Nayib Bukele Tells ‘Rich Neighbors’ to Leave El Salvador Alone at ‘Obsolete’ U.N.

NEW YORK, NY - SEPTEMBER 20: President of El Salvador Nayib Armando Bukele addresses the General Assembly at the United Nations on September 20, 2022 in New York City. After two years of holding the session virtually or in a hybrid format, 157 heads of state and representatives of government …
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Salvadoran President Nayib Bukele made use of his platform at the United Nations — which he once again deemed obsolete and claimed to no longer believe in — to deliver a speech on Tuesday centered around the topic of freedom, and his country’s fight towards such an ideal.

Bukele, whose official delegation was accompanied by his wife and young daughter, began his speech by sending salutations from “the land of surfing, of volcanoes, of coffee, of peace, Bitcoin and freedom.”

He continued his address by espousing the virtues of freedom — a word said by Bukele 14 times during his speech — demanding more powerful nations respect the freedom of his country and similar small nations.

Watch below as Salvadoran President Nayib Bukele addresses the U.N.

“And it is that freedom is a word that is easy to say; but that requires struggle, perseverance and many sacrifices, for it to be true. The freedom to choose where we want to go and how we want to achieve it. The freedom to define our path as human beings,” he said. “But to be free, like much of what defines us, depends on how others see us, but above all, on how we see ourselves.”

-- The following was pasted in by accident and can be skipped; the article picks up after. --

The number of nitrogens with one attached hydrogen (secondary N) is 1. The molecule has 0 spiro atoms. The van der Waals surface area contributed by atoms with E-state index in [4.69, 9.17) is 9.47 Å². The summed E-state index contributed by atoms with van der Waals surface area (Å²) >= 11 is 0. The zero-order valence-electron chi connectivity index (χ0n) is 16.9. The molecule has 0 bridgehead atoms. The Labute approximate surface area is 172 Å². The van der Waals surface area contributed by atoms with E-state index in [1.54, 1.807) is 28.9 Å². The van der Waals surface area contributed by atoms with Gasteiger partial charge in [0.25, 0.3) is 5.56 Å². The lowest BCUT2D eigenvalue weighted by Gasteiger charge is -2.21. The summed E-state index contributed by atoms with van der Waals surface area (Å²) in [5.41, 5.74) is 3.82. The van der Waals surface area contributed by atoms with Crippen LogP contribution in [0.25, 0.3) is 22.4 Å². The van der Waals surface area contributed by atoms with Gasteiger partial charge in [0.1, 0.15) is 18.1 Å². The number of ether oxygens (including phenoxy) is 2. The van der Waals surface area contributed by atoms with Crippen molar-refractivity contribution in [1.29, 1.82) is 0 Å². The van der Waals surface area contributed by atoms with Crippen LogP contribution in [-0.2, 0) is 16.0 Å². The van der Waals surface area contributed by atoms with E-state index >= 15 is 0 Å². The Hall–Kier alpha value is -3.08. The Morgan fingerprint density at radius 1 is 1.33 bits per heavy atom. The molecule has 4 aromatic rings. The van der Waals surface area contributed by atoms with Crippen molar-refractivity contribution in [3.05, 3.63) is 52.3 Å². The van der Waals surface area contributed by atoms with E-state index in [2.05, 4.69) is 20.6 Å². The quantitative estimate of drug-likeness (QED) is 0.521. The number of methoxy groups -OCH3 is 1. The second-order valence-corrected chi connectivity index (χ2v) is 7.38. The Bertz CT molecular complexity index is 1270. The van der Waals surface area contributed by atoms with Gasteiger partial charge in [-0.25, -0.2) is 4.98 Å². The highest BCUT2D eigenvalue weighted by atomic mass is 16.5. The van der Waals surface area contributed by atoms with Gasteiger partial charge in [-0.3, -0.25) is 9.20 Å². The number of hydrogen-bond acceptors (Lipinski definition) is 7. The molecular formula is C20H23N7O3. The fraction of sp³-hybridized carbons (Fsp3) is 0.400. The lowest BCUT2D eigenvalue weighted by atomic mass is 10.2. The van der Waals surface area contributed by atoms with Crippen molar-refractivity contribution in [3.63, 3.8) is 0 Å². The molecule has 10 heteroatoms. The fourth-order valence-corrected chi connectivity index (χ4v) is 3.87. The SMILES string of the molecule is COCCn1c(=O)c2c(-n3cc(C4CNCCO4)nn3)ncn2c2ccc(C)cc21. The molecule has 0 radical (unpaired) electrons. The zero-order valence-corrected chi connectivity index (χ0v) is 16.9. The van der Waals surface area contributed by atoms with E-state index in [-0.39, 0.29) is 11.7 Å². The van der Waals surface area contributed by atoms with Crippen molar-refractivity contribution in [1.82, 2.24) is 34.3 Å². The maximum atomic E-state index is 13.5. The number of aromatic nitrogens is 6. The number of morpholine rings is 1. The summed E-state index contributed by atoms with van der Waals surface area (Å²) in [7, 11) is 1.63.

“Therefore, in addition to deciding that we want to be free, it is an essential requirement that the powerful respect our freedom,” he stated.

The Salvadoran president then went on to denounce countries with “more territory, much more money,” and “much more power,” for “correctly thinking that they own their country; but who incorrectly think that they also own ours,” without naming any country specifically.

To elaborate, he used an extensive analogy of a “rich neighbor” and a “poor neighbor,” the latter plagued by his wealthier, nosy peer consistently demanding he not implement any modest adjustments to improve his home and demanding oversight on what happens in the poor neighbor’s small hut. The analogy appeared to clearly be a reference to tensions between Bukele’s government and the United States, which has expressed concerns over, among other moves, Bukele’s takeover of the Salvadoran Congress and a “state of emergency” that has resulted in mass arrests of suspected gang members nationwide.

In May 2021, and right after assuming control of Congress, the overwhelmingly pro-Bukele majority in Congress voted to replace the nation’s top Supreme Court justice and the attorney general, considered to be the last remaining checks on Bukele’s rule. One month later, the Salvadoran Congress appointed ten more judges in court, a move that raised the alarms of a possible power grab of Bukele’s Nuevas Ideas (New Ideas) political party in the country.